“Anatomy of a Case Study: Steps Used to Write for Yourself or for Publication,”
Presented by Melinda Daffin Henningfield, MS, CG®

Reviewed by Darcie Hind Posz, CG®

NOTE: This post is one of a series reviewing the BCG Skillbuilding lectures presented at the National Genealogical Society’s 2019 Family History Conference held in St. Charles, Missouri from 08-11 May, 2019. Recordings of these lectures and the accompanying session handout can be purchased from PlaybackNow NGS at https://www.playbackngs.com/

In this lecture, Melinda Daffin Henningfield presents five steps to writing a case study and some strategies for success. When a room is this packed, you know the subject and the speaker are needed!

Think about the reasons to write about your ancestors. Consider that genealogical writing is non-fiction (FACTS!), and that genealogical writing is technical writing. Melinda discussed the types of genealogical writing, along with examples, and approaches to a case study.

The explanation of writing to meet the GPS broke what sometimes is a confusing process down into five simple strategies: 1) Gather, 2) Report, 3) Assemble (analyze and correlate), 4) Explain, and 5) Write conclusion.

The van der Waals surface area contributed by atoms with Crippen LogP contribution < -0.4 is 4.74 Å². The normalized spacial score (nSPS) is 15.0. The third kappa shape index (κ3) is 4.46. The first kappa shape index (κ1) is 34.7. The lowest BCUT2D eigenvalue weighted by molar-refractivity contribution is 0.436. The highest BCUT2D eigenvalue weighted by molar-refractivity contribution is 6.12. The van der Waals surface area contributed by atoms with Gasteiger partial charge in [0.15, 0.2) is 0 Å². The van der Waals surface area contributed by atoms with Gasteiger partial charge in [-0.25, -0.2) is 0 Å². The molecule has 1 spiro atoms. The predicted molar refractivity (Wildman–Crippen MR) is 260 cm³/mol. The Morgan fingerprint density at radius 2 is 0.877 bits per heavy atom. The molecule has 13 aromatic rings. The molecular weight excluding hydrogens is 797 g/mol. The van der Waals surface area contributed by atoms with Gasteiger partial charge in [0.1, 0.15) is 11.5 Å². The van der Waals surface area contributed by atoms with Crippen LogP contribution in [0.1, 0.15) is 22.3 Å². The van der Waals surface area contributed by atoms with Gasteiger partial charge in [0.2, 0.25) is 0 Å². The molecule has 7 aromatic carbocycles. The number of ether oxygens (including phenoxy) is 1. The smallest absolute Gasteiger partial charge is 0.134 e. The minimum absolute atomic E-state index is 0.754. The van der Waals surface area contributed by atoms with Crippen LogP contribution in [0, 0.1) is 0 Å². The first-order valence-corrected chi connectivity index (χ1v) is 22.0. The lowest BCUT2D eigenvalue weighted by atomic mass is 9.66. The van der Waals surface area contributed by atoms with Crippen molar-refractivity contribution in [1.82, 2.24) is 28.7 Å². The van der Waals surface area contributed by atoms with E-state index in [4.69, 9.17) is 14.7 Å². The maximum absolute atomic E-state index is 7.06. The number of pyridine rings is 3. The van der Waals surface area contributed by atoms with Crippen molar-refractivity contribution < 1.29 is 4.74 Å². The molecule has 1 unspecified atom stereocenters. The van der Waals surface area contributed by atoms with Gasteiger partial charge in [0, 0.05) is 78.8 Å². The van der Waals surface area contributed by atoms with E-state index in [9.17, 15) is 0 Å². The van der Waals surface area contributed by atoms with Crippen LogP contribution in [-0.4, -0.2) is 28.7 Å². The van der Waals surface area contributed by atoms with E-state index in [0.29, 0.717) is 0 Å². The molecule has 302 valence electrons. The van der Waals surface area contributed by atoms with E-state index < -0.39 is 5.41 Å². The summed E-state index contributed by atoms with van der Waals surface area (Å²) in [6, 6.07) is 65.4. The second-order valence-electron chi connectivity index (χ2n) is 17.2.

Light bulbs were flashing in brains all around the room at this description!

Melinda then demonstrated the smart construction of paragraphs. Subsections, sections, and subheadings direct and guide readers through the written work. A more detailed discussion of the five strategies included:

  • Gather: Find out as much as possible about the target ancestor. Pose genealogical questions to focus the research. Focus on the record most likely answer the research question and generate a plan to locate it.
  • Report: Citations show the who, what, when, where, and wherein.
  • Assemble: Correlate and explain, then compare and contrast.
  • Explain: What conflicts exist? Do pieces collectively agree or disagree? Show which position is more credible than another.
  • Conclusion: Make sure it is clear and logical.

Melinda’s lecture goes further, showing with humor and humility a part of one of her case studies before and after editing. This lecture will help anyone who wants to successfully write their genealogy and who aims toward publication.

The words Certified Genealogist and letters CG are registered certification marks, and the designations CGL and Certified Genealogical Lecturer are service marks of the Board for Certification of Genealogists®, used under license by board certificants after periodic evaluation.